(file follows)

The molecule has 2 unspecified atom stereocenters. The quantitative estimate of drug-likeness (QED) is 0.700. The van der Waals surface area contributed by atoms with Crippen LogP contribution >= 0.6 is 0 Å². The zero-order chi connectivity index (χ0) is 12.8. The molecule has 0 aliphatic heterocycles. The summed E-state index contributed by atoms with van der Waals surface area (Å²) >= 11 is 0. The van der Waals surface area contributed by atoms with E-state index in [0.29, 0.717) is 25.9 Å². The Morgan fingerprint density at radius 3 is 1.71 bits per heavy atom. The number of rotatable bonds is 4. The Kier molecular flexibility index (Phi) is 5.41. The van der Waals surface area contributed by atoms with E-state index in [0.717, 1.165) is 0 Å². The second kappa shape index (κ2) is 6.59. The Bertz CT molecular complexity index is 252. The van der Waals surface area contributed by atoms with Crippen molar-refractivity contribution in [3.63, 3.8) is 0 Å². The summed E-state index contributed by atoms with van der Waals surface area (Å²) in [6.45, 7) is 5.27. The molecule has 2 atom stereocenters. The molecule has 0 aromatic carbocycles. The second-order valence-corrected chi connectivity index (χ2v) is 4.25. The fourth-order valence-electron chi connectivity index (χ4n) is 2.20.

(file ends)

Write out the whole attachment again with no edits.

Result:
The molecule has 2 unspecified atom stereocenters. The quantitative estimate of drug-likeness (QED) is 0.700. The van der Waals surface area contributed by atoms with Crippen LogP contribution >= 0.6 is 0 Å². The zero-order chi connectivity index (χ0) is 12.8. The molecule has 0 aliphatic heterocycles. The summed E-state index contributed by atoms with van der Waals surface area (Å²) >= 11 is 0. The van der Waals surface area contributed by atoms with E-state index in [0.29, 0.717) is 25.9 Å². The Morgan fingerprint density at radius 3 is 1.71 bits per heavy atom. The number of rotatable bonds is 4. The Kier molecular flexibility index (Phi) is 5.41. The van der Waals surface area contributed by atoms with E-state index in [0.717, 1.165) is 0 Å². The second kappa shape index (κ2) is 6.59. The Bertz CT molecular complexity index is 252. The van der Waals surface area contributed by atoms with Crippen molar-refractivity contribution in [3.63, 3.8) is 0 Å². The summed E-state index contributed by atoms with van der Waals surface area (Å²) in [6.45, 7) is 5.27. The molecule has 2 atom stereocenters. The molecule has 0 aromatic carbocycles. The second-order valence-corrected chi connectivity index (χ2v) is 4.25. The fourth-order valence-electron chi connectivity index (χ4n) is 2.20.